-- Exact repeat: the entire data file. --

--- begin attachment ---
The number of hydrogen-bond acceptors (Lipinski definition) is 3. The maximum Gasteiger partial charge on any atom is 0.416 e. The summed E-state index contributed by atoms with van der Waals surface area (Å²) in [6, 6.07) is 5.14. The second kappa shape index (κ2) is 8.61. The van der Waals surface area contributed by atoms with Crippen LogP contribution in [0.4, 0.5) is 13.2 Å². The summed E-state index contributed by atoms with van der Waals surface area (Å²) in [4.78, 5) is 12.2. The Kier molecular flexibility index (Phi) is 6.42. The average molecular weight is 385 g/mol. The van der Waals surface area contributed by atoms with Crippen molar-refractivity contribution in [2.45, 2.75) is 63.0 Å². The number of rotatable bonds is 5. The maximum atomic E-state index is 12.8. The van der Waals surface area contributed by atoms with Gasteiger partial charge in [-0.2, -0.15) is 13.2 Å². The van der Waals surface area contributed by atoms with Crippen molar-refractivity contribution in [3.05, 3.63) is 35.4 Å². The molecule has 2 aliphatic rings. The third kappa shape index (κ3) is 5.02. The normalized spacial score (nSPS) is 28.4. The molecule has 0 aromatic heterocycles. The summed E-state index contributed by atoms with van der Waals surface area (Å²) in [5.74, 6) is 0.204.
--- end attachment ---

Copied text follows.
The number of hydrogen-bond acceptors (Lipinski definition) is 3. The maximum Gasteiger partial charge on any atom is 0.416 e. The summed E-state index contributed by atoms with van der Waals surface area (Å²) in [6, 6.07) is 5.14. The second kappa shape index (κ2) is 8.61. The van der Waals surface area contributed by atoms with Crippen LogP contribution in [0.4, 0.5) is 13.2 Å². The summed E-state index contributed by atoms with van der Waals surface area (Å²) in [4.78, 5) is 12.2. The Kier molecular flexibility index (Phi) is 6.42. The average molecular weight is 385 g/mol. The van der Waals surface area contributed by atoms with Crippen molar-refractivity contribution in [2.45, 2.75) is 63.0 Å². The number of rotatable bonds is 5. The maximum atomic E-state index is 12.8. The van der Waals surface area contributed by atoms with Gasteiger partial charge in [-0.2, -0.15) is 13.2 Å². The van der Waals surface area contributed by atoms with Crippen molar-refractivity contribution in [3.05, 3.63) is 35.4 Å². The molecule has 2 aliphatic rings. The third kappa shape index (κ3) is 5.02. The normalized spacial score (nSPS) is 28.4. The molecule has 0 aromatic heterocycles. The summed E-state index contributed by atoms with van der Waals surface area (Å²) in [5.74, 6) is 0.204.